Section 3(f) of Canada’s Immigration and Refugee Protection Act states that Canadian immigration law is to be construed and applied in a manner which complies with international human rights instruments to which Canada is a signatory. In de Guzman v. Canada (Minister of Citizenship and Immigration), the Federal Court of Appeal articulated the following principles for what this means: While previously international conventions to which Canada was party to did not give rise to rights and duties enforceable in Canadian courts, this is no longer the case. The values reflected in international human rights law […]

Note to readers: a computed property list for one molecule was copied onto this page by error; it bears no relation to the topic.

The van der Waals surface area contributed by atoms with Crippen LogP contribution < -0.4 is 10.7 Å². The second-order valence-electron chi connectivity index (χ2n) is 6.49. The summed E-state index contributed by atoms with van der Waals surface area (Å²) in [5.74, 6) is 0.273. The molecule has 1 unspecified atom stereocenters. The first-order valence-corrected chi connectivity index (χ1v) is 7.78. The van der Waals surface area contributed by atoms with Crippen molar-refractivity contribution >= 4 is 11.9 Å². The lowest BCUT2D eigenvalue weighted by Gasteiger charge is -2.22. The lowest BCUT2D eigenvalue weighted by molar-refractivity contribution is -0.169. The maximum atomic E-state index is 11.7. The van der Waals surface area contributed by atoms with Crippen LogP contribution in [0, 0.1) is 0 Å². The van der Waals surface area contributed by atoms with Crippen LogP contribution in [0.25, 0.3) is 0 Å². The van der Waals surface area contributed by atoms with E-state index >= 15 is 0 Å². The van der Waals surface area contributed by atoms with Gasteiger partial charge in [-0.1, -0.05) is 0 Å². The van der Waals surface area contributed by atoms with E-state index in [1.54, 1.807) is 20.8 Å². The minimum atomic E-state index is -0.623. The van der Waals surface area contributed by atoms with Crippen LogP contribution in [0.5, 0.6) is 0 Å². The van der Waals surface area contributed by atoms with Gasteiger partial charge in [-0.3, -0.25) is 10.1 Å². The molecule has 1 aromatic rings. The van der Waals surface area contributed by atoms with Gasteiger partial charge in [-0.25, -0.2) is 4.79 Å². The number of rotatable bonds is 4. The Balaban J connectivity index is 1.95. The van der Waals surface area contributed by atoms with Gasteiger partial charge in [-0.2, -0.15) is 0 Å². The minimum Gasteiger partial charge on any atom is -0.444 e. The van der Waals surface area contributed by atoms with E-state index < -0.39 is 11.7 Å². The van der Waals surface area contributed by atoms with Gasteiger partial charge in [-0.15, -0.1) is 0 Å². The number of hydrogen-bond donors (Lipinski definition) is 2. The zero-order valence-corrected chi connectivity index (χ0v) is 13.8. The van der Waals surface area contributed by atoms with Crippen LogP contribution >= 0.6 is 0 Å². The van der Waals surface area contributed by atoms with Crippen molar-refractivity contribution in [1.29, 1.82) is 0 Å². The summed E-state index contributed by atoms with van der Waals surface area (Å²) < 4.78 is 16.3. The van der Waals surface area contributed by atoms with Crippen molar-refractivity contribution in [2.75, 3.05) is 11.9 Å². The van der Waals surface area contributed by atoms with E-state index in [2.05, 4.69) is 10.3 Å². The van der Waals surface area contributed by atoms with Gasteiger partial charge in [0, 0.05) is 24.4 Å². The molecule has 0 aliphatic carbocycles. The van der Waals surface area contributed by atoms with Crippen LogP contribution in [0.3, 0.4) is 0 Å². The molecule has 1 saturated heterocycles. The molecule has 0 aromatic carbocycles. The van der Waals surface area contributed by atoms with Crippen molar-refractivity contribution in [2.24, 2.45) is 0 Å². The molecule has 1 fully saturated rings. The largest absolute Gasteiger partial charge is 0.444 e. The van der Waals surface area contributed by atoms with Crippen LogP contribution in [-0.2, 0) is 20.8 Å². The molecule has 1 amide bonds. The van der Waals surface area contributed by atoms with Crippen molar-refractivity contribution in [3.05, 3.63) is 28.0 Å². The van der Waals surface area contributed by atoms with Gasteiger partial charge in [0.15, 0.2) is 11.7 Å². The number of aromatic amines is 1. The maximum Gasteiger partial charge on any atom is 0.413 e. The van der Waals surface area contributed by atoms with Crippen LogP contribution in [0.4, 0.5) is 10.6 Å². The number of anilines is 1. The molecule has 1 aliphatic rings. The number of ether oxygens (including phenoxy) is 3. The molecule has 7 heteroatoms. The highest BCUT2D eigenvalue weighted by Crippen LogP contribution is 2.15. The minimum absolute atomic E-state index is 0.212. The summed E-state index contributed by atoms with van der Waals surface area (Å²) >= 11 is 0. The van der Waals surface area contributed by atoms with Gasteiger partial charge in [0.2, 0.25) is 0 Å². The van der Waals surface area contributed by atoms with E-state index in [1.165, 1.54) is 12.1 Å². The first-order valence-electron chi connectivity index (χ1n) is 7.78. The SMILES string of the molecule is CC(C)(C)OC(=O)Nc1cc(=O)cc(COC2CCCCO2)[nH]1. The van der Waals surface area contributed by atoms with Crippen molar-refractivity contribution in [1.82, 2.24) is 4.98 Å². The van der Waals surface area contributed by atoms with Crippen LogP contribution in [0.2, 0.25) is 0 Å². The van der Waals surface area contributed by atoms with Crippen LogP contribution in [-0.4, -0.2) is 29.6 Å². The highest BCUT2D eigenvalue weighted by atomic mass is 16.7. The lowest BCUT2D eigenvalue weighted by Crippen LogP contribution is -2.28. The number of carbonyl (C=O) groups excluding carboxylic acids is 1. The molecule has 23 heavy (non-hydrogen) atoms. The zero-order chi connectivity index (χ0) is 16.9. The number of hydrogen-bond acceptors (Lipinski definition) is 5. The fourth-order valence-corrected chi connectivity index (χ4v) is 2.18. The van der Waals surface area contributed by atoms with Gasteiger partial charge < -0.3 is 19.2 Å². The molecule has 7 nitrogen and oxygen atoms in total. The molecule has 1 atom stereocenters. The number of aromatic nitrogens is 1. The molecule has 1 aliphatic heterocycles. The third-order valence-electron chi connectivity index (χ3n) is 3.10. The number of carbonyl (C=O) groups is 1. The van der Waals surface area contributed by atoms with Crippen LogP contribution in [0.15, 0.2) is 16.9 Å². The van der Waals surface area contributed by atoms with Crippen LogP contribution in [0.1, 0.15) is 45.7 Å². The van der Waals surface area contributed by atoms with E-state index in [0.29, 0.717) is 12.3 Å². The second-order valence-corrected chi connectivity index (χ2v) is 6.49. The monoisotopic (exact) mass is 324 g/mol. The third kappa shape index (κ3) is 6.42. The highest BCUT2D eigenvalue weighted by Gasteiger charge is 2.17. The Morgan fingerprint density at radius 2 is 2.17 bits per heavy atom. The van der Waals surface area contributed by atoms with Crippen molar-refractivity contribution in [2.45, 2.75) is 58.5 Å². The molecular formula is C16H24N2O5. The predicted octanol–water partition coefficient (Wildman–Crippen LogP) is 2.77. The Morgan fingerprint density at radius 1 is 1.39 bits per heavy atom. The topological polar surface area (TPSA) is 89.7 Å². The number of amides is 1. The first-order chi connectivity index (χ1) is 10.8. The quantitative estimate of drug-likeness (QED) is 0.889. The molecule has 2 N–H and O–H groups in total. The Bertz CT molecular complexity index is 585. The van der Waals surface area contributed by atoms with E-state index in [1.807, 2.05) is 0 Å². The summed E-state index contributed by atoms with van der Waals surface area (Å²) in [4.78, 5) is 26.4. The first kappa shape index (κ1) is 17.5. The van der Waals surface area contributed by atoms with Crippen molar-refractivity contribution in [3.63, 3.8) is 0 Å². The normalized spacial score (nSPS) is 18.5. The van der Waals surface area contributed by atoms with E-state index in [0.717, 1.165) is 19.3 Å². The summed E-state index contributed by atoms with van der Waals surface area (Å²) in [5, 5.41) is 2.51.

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Section 7 of the Canadian Charter of Rights and Freedoms (the “Charter“) provides that: Everyone has the right to life, liberty and security of the person and the right not to be deprived thereof except in accordance with the principles of fundamental justice. There have been several Supreme Court of Canada (the “Supreme Court“) and Federal Court of Appeal decisions involving s. 7 of the Charter and Canadian immigration law.

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